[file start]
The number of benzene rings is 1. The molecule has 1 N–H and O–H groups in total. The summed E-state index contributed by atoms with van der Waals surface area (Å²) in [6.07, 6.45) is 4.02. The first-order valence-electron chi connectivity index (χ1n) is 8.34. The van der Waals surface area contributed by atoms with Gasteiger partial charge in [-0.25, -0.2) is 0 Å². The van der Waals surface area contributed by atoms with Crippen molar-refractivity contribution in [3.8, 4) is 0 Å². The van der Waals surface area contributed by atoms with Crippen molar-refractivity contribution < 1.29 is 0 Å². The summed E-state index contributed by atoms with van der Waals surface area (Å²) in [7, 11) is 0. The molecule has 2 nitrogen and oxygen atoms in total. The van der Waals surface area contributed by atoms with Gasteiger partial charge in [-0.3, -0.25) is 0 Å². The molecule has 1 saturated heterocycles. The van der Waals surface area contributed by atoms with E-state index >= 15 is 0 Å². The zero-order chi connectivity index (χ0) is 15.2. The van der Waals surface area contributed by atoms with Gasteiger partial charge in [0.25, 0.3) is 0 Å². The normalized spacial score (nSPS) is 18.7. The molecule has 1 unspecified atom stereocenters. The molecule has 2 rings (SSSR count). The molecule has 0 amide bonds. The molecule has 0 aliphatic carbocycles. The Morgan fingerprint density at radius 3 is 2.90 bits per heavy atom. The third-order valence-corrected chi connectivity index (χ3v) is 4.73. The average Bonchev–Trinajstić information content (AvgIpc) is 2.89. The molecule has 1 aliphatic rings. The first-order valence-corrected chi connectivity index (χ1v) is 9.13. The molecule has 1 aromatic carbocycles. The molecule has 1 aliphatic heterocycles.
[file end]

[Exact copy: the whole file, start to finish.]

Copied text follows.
The number of benzene rings is 1. The molecule has 1 N–H and O–H groups in total. The summed E-state index contributed by atoms with van der Waals surface area (Å²) in [6.07, 6.45) is 4.02. The first-order valence-electron chi connectivity index (χ1n) is 8.34. The van der Waals surface area contributed by atoms with Gasteiger partial charge in [-0.25, -0.2) is 0 Å². The van der Waals surface area contributed by atoms with Crippen molar-refractivity contribution in [3.8, 4) is 0 Å². The van der Waals surface area contributed by atoms with Crippen molar-refractivity contribution < 1.29 is 0 Å². The summed E-state index contributed by atoms with van der Waals surface area (Å²) in [7, 11) is 0. The molecule has 2 nitrogen and oxygen atoms in total. The van der Waals surface area contributed by atoms with Gasteiger partial charge in [-0.3, -0.25) is 0 Å². The molecule has 1 saturated heterocycles. The van der Waals surface area contributed by atoms with E-state index >= 15 is 0 Å². The zero-order chi connectivity index (χ0) is 15.2. The van der Waals surface area contributed by atoms with Gasteiger partial charge in [0.25, 0.3) is 0 Å². The normalized spacial score (nSPS) is 18.7. The molecule has 1 unspecified atom stereocenters. The molecule has 2 rings (SSSR count). The molecule has 0 amide bonds. The molecule has 0 aliphatic carbocycles. The Morgan fingerprint density at radius 3 is 2.90 bits per heavy atom. The third-order valence-corrected chi connectivity index (χ3v) is 4.73. The average Bonchev–Trinajstić information content (AvgIpc) is 2.89. The molecule has 1 aliphatic rings. The first-order valence-corrected chi connectivity index (χ1v) is 9.13. The molecule has 1 aromatic carbocycles. The molecule has 1 aliphatic heterocycles.